Richland County District 6 has a new candidate who says he’s “frustrated” by the bureaucracy and ready to deal with what he calls “corruption issues” with County Council.
Joseph “Joe” Walker III is a resident of Forest Lake and owner of a number of businesses — or, as he calls himself, a “serial entrepreneur.” He owns 19 Marco’s Pizzas, a set of fitness centers and some furniture stores, as well as a marketing firm, a contracting company and a real estate development company. So, yes, he’s leaning on his business experience to tell voters that he’s right for the Council job.
“It’s team building,” Walker says. “I have operating partners that run all of those [companies together] and employ over 500 people as a company. I understand what it takes to motivate a large group of people toward a common objective.”
Walker’s has already won Roger Sears’ vote. Sears, an engineer and former county employee, initially said he would be running for the District 6 seat. Now he’s out and backing Walker.
“[Sear] has got a lot of really good opinions having seen inside of the county,” Walker says. “We intend to work together for the same mission.”
Even with the business experience, Walker, who’s running as a Republican, points to his time in the military as what prepared him for County Council. He served in the Army doing tours of duty in Afghanistan and Iraq where he earned a Bronze Star and Purple Heart.
“There couldn’t have been a better preparatory school,” Walker says. “I took a team that was very diverse and was able to accomplish multiple objectives across 200-plus combat missions in Iraq. So the ability to work with others from all backgrounds, all education levels, all walks of life, it was incumbent in that situation.”
The sitting councilman for District 6, Greg Pearce, was first elected in 1998. In February he announced his coming retirement from Council. Encouraged by other business owners and leaders, Walker took Pearce’s announcement as a sign that he should take a stab at the seat. But Walker’s motivation to run came long before Pearce said he was calling it quits.
“Being a businessman here in Richland, I got frustrated seeing how much easier it was and less expensive it was and less cumbersome it was outside my home county,” Walker says. “When I started digging into why, I understood it to be frivolous and wasteful spending of our tax dollars.”
What Walker will be emphasizing to voters is that he wants to improve the county’s use of tax dollars. He’ll cut out that frivolous and wasteful spending, as he sees it, to get a “return on investment” for taxpayers.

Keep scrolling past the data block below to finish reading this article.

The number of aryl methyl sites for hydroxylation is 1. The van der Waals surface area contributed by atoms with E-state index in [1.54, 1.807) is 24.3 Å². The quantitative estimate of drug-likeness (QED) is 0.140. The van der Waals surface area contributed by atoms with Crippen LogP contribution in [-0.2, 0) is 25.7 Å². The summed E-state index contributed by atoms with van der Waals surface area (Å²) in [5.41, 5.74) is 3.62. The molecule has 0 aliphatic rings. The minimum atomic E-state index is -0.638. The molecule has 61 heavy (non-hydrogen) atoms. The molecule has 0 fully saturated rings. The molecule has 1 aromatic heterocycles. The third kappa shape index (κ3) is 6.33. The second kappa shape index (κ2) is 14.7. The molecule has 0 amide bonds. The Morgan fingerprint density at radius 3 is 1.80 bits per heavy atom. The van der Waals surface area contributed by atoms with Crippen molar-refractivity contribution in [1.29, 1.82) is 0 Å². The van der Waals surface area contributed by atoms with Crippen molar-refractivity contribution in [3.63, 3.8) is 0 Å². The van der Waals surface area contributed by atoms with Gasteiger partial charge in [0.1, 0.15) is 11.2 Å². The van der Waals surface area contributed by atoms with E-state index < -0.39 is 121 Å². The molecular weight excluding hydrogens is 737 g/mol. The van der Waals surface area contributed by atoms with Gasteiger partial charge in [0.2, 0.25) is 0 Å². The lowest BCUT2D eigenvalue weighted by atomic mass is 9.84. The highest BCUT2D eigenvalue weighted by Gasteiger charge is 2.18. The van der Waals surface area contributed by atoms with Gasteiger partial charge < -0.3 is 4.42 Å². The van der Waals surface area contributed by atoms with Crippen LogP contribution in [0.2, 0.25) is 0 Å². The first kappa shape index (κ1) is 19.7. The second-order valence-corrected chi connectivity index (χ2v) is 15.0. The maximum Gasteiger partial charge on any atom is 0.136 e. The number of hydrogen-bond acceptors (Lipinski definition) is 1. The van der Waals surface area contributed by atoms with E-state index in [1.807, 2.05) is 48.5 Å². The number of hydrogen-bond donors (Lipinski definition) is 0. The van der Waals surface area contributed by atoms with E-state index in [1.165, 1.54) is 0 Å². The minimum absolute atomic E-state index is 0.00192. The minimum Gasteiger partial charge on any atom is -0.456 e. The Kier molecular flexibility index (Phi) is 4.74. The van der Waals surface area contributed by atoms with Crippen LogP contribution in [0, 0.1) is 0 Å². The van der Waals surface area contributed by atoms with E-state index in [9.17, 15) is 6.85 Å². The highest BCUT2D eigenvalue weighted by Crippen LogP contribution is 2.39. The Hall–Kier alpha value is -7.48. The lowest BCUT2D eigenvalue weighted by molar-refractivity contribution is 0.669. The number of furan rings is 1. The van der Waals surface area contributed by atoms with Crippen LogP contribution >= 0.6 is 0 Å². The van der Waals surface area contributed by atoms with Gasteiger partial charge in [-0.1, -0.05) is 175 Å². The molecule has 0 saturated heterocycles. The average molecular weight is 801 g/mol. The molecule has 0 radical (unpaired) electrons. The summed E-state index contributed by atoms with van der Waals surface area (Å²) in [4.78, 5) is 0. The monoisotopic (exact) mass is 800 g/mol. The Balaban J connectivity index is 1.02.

“My primary focus is financial responsibility — spending my tax dollars wisely, which I contribute significantly,” Walker says. “Across all these retail platforms, you can imagine, I pay into Richland County tax coffers significantly every year. Well into the six-figures range, and that’s at the business level. I want to see financial responsibility and transparency exhibited over our tax dollars. I think it takes a business-minded person to execute on that because they know from whence they came. I know where those tax dollars are coming from. They’re coming out of someone’s pocket.”
Walker sees years-long ramifications coming from projects like the back-room-created, $144 million Richland Renaissance county redevelopment, and the penny tax, which the state Supreme Court recently accused of superfluous spending. He wants to mitigate any future negative consequences with tight spending and open government.
“When you apply the lens of fiscal responsibility, and, don’t miss this word, transparency … I think it all starts there in bringing back a sense of transparency and adhering to the fiduciary responsibility we have to our constituents to spend their money responsibly, not selfishly," Walker asserts.”
Walker also sees conservative tax principles as the way to achieve economic development and public safety. He wants to make sure resources aren’t being siphoned from the sheriff’s office, the fire department, or the embattled EMS while also ensuring that Richland County’s licensing and permitting regulations are streamlined — or even “doing away with a portion of [permitting and licensing processes]” to encourage businesses to come to the county.
“I want to make sure we as Council are working in concert with [public safety officials] and not wasting dollars elsewhere that could go towards an immediate return for our constituents,” Walker says. “One of the biggest problems we have right now is that we’re trying to squeeze blue from the turnip that is our existing tax base as opposed to concentrate on how to reinvest the existing dollars to grow that tax base. I think that’s a big piece of it — shifting the focus to growth.”